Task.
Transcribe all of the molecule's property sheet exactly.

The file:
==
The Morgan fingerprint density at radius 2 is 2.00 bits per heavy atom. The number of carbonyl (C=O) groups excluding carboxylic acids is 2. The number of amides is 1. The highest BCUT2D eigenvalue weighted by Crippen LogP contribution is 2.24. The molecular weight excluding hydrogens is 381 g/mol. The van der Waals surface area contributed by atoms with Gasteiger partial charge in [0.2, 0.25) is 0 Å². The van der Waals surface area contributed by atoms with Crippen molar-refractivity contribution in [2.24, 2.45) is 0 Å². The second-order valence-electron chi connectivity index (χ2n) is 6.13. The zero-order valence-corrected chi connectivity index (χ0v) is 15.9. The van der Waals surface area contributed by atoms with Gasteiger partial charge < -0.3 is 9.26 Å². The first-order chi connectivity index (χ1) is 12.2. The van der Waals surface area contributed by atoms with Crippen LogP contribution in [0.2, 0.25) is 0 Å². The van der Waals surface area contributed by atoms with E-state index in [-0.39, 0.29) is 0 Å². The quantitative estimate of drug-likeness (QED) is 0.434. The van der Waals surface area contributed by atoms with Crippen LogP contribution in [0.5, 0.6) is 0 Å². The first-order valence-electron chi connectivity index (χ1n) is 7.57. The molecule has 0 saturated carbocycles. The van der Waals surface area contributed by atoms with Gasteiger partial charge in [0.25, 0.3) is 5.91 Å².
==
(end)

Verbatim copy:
The Morgan fingerprint density at radius 2 is 2.00 bits per heavy atom. The number of carbonyl (C=O) groups excluding carboxylic acids is 2. The number of amides is 1. The highest BCUT2D eigenvalue weighted by Crippen LogP contribution is 2.24. The molecular weight excluding hydrogens is 381 g/mol. The van der Waals surface area contributed by atoms with Gasteiger partial charge in [0.2, 0.25) is 0 Å². The van der Waals surface area contributed by atoms with Crippen molar-refractivity contribution in [2.24, 2.45) is 0 Å². The second-order valence-electron chi connectivity index (χ2n) is 6.13. The zero-order valence-corrected chi connectivity index (χ0v) is 15.9. The van der Waals surface area contributed by atoms with Gasteiger partial charge < -0.3 is 9.26 Å². The first-order chi connectivity index (χ1) is 12.2. The van der Waals surface area contributed by atoms with Crippen LogP contribution in [0.2, 0.25) is 0 Å². The van der Waals surface area contributed by atoms with E-state index in [-0.39, 0.29) is 0 Å². The quantitative estimate of drug-likeness (QED) is 0.434. The van der Waals surface area contributed by atoms with Crippen LogP contribution in [0.5, 0.6) is 0 Å². The first-order valence-electron chi connectivity index (χ1n) is 7.57. The molecule has 0 saturated carbocycles. The van der Waals surface area contributed by atoms with Gasteiger partial charge in [0.25, 0.3) is 5.91 Å².